Each city and county can approach permitting of solar projects very differently. Some waive fees to encourage solar development. Others tax the project heavily to gain revenue. Requirements vary widely, though most are more concerned with the appearance of the ground equipment from the street. In general, permitting agencies have little sense of urgency.
Third parties have long complained about the interface between them and the utility. Examples of challenging processes requiring utility interface include compliance with the electrical service requirements, and the Wholesale Distribution Access Tariff (WDAT) requirements to interconnect with the utility grid. These two complex processes can contain unclear requirements, and are handled by different groups within the utility with no single point of contact and schedule accountability. Overcoming institutionalized inertia has been a challenge for our group as well, even from within the utility.
With this Solar PV Program, SCE has broken new ground, and made great strides, in the development of utility-scale, utility-owned PV. The Solar PV Program’s early units are providing valuable lessons learned. We anticipate applying these lessons learned to further improve the design and execution of the remaining systems, allow better integration of the intermittent renewable resource into utility operations, and to improve and streamline associated administrative processes.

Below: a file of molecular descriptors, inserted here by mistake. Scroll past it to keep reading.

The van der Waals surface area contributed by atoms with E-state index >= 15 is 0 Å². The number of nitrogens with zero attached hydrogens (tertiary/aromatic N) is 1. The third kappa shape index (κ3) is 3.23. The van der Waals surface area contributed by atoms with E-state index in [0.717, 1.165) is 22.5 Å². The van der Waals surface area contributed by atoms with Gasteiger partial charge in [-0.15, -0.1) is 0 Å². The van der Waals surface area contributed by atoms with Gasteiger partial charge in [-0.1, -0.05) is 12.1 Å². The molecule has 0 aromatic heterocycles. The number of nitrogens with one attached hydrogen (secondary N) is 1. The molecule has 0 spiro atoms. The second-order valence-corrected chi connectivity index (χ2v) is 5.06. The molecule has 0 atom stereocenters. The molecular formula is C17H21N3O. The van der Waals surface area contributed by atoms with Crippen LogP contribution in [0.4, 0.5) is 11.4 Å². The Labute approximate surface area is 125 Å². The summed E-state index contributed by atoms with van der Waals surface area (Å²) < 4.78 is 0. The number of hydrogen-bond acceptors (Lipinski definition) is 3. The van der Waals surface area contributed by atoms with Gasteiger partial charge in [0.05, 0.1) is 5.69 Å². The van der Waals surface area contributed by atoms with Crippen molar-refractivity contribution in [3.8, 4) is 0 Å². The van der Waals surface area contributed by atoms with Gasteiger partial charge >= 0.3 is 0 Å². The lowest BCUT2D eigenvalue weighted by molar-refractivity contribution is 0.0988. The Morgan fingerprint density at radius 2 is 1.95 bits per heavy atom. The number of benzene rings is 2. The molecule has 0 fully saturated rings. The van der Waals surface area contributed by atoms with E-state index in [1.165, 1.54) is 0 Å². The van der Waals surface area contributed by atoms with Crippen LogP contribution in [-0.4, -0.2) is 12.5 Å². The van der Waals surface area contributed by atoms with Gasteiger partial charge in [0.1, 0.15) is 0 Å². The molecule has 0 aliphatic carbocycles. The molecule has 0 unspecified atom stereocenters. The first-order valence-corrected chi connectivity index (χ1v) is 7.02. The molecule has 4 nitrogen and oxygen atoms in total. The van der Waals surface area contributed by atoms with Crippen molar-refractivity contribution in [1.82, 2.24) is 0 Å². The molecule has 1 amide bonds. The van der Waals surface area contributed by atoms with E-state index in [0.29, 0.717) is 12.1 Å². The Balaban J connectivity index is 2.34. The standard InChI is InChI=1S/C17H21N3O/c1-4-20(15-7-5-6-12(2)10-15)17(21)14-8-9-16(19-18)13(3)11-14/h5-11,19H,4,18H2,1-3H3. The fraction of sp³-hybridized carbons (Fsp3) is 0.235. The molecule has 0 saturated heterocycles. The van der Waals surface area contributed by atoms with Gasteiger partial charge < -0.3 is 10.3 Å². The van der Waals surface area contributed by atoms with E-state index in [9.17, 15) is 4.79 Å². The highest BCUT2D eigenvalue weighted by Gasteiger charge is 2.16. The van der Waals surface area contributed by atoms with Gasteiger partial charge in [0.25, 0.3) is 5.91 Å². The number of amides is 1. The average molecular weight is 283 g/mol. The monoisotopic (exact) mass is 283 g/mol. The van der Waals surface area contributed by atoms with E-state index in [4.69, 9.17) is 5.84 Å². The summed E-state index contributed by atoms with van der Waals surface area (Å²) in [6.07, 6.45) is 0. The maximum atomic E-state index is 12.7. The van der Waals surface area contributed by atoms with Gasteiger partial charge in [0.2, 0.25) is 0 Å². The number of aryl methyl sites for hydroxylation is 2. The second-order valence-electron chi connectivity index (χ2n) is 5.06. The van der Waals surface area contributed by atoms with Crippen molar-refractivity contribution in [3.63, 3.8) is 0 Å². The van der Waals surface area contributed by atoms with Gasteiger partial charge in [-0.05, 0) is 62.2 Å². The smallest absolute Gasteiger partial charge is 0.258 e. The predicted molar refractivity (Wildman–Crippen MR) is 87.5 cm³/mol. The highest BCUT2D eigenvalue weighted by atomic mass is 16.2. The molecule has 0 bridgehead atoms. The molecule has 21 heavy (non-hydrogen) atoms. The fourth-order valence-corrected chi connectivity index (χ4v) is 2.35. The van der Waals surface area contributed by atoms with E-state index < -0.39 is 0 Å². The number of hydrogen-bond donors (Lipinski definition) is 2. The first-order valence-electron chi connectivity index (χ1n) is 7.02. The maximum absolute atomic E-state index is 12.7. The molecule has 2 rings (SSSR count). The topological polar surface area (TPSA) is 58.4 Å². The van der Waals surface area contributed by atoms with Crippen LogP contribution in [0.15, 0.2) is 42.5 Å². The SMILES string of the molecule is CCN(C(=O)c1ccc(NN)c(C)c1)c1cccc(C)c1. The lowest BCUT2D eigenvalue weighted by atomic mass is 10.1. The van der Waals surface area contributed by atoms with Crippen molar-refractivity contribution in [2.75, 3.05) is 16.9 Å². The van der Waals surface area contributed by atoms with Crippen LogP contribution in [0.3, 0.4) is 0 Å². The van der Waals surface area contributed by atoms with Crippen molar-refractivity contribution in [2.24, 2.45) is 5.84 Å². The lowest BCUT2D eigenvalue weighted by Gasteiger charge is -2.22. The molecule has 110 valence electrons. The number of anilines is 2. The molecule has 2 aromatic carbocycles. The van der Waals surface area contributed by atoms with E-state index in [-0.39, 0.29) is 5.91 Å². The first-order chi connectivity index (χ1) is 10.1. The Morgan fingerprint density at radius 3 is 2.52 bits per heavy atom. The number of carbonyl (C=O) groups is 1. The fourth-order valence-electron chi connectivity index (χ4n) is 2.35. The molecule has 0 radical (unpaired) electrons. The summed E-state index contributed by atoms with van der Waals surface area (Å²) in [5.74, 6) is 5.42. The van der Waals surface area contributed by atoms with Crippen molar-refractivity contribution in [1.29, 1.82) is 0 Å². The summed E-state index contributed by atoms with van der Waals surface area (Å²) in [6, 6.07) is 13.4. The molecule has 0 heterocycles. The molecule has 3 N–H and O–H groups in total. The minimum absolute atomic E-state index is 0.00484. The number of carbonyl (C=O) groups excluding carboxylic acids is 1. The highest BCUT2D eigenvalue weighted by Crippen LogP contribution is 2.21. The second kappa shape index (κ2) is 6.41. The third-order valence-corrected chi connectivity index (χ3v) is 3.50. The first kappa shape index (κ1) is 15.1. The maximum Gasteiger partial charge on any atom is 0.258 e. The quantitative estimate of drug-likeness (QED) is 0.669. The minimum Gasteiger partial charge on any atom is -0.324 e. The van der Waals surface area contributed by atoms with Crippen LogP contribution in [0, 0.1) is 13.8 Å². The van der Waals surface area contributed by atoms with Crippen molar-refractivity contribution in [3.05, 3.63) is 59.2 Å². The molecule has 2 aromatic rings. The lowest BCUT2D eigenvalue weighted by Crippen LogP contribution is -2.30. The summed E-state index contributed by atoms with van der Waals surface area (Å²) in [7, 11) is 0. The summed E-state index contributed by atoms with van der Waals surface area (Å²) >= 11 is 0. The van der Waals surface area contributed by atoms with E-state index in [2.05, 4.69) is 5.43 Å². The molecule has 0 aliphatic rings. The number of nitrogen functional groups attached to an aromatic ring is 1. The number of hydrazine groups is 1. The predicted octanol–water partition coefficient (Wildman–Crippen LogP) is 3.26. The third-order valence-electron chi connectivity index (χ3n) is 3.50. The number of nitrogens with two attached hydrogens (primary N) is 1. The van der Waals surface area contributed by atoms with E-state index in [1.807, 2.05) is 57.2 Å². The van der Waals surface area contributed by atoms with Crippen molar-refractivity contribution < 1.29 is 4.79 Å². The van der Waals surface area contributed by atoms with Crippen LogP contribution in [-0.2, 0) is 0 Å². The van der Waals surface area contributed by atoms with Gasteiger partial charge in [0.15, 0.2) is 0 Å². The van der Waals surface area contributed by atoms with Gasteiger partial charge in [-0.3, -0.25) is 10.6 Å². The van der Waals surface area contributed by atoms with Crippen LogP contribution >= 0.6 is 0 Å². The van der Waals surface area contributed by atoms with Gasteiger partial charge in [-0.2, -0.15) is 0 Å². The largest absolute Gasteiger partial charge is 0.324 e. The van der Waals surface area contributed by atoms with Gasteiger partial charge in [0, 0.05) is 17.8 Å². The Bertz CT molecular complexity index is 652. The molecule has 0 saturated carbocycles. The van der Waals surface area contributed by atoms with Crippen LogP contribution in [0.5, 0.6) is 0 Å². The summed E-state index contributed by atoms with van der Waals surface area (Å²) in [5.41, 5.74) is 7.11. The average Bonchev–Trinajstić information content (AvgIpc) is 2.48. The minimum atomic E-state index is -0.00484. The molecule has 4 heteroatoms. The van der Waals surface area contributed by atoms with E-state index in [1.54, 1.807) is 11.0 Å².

Daniel P. Breig is the Director of the Project Development Division for Southern California Edison (www.sce.com) in Rosemead, CA, the U.S.A., leading the utility owned department of the Solar PV Program. During his 39 year career, he has managed engineering, construction, operation and maintenance of transmission, nuclear, renewable and fossil fueled generation. He was Station Manager at San Onofre Nuclear Generating Station. He is a registered Professional Engineer in the Electrical, Mechanical, and Nuclear disciplines.